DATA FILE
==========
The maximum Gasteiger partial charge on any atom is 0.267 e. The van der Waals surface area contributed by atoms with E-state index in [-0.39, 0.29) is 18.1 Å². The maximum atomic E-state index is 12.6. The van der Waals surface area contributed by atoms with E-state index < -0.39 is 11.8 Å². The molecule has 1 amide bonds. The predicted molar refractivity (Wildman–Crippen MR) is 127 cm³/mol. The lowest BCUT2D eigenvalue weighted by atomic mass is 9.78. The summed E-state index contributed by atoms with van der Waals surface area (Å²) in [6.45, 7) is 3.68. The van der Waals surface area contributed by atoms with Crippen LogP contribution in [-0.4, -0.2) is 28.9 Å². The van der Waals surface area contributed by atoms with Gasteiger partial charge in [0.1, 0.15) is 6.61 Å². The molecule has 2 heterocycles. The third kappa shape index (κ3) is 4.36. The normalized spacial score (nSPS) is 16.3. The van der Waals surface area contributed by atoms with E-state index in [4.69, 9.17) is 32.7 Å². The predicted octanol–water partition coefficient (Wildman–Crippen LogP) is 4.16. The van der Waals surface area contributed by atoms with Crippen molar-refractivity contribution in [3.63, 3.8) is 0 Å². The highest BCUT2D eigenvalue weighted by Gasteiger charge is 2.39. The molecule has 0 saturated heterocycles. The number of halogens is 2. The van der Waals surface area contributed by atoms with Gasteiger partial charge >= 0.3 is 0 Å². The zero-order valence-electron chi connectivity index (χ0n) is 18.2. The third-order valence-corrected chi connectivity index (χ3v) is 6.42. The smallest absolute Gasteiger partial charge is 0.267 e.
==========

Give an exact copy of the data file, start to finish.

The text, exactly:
The maximum Gasteiger partial charge on any atom is 0.267 e. The van der Waals surface area contributed by atoms with E-state index in [-0.39, 0.29) is 18.1 Å². The maximum atomic E-state index is 12.6. The van der Waals surface area contributed by atoms with E-state index < -0.39 is 11.8 Å². The molecule has 1 amide bonds. The predicted molar refractivity (Wildman–Crippen MR) is 127 cm³/mol. The lowest BCUT2D eigenvalue weighted by atomic mass is 9.78. The summed E-state index contributed by atoms with van der Waals surface area (Å²) in [6.45, 7) is 3.68. The van der Waals surface area contributed by atoms with Crippen LogP contribution in [-0.4, -0.2) is 28.9 Å². The van der Waals surface area contributed by atoms with Gasteiger partial charge in [0.1, 0.15) is 6.61 Å². The molecule has 2 heterocycles. The third kappa shape index (κ3) is 4.36. The normalized spacial score (nSPS) is 16.3. The van der Waals surface area contributed by atoms with E-state index in [4.69, 9.17) is 32.7 Å². The predicted octanol–water partition coefficient (Wildman–Crippen LogP) is 4.16. The van der Waals surface area contributed by atoms with Crippen molar-refractivity contribution in [3.63, 3.8) is 0 Å². The highest BCUT2D eigenvalue weighted by Gasteiger charge is 2.39. The molecule has 0 saturated heterocycles. The number of halogens is 2. The van der Waals surface area contributed by atoms with Gasteiger partial charge >= 0.3 is 0 Å². The zero-order valence-electron chi connectivity index (χ0n) is 18.2. The third-order valence-corrected chi connectivity index (χ3v) is 6.42. The smallest absolute Gasteiger partial charge is 0.267 e.